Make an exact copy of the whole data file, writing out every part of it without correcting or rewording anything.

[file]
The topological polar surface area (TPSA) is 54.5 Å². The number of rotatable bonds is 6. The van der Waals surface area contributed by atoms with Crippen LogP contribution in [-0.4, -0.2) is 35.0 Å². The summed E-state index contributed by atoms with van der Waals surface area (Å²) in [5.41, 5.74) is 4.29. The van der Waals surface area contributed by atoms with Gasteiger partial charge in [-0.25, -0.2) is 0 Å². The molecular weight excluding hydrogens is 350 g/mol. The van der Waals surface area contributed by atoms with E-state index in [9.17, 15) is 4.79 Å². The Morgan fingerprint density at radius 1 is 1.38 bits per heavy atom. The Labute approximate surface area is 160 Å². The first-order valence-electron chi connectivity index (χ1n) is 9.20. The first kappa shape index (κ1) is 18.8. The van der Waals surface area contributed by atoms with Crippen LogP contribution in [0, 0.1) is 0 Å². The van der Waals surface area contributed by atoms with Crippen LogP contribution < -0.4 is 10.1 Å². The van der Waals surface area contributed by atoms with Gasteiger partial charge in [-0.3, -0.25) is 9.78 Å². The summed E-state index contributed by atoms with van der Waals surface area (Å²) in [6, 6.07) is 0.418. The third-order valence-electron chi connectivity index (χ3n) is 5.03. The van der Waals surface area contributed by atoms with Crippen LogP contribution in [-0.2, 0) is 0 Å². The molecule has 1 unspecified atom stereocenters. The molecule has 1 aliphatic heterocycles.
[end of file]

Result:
The topological polar surface area (TPSA) is 54.5 Å². The number of rotatable bonds is 6. The van der Waals surface area contributed by atoms with Crippen LogP contribution in [-0.4, -0.2) is 35.0 Å². The summed E-state index contributed by atoms with van der Waals surface area (Å²) in [5.41, 5.74) is 4.29. The van der Waals surface area contributed by atoms with Gasteiger partial charge in [-0.25, -0.2) is 0 Å². The molecular weight excluding hydrogens is 350 g/mol. The van der Waals surface area contributed by atoms with E-state index in [9.17, 15) is 4.79 Å². The Morgan fingerprint density at radius 1 is 1.38 bits per heavy atom. The Labute approximate surface area is 160 Å². The first-order valence-electron chi connectivity index (χ1n) is 9.20. The first kappa shape index (κ1) is 18.8. The van der Waals surface area contributed by atoms with Crippen LogP contribution in [0, 0.1) is 0 Å². The van der Waals surface area contributed by atoms with Crippen LogP contribution < -0.4 is 10.1 Å². The van der Waals surface area contributed by atoms with Gasteiger partial charge in [-0.3, -0.25) is 9.78 Å². The summed E-state index contributed by atoms with van der Waals surface area (Å²) in [6, 6.07) is 0.418. The third-order valence-electron chi connectivity index (χ3n) is 5.03. The van der Waals surface area contributed by atoms with Crippen LogP contribution in [-0.2, 0) is 0 Å². The molecule has 1 unspecified atom stereocenters. The molecule has 1 aliphatic heterocycles.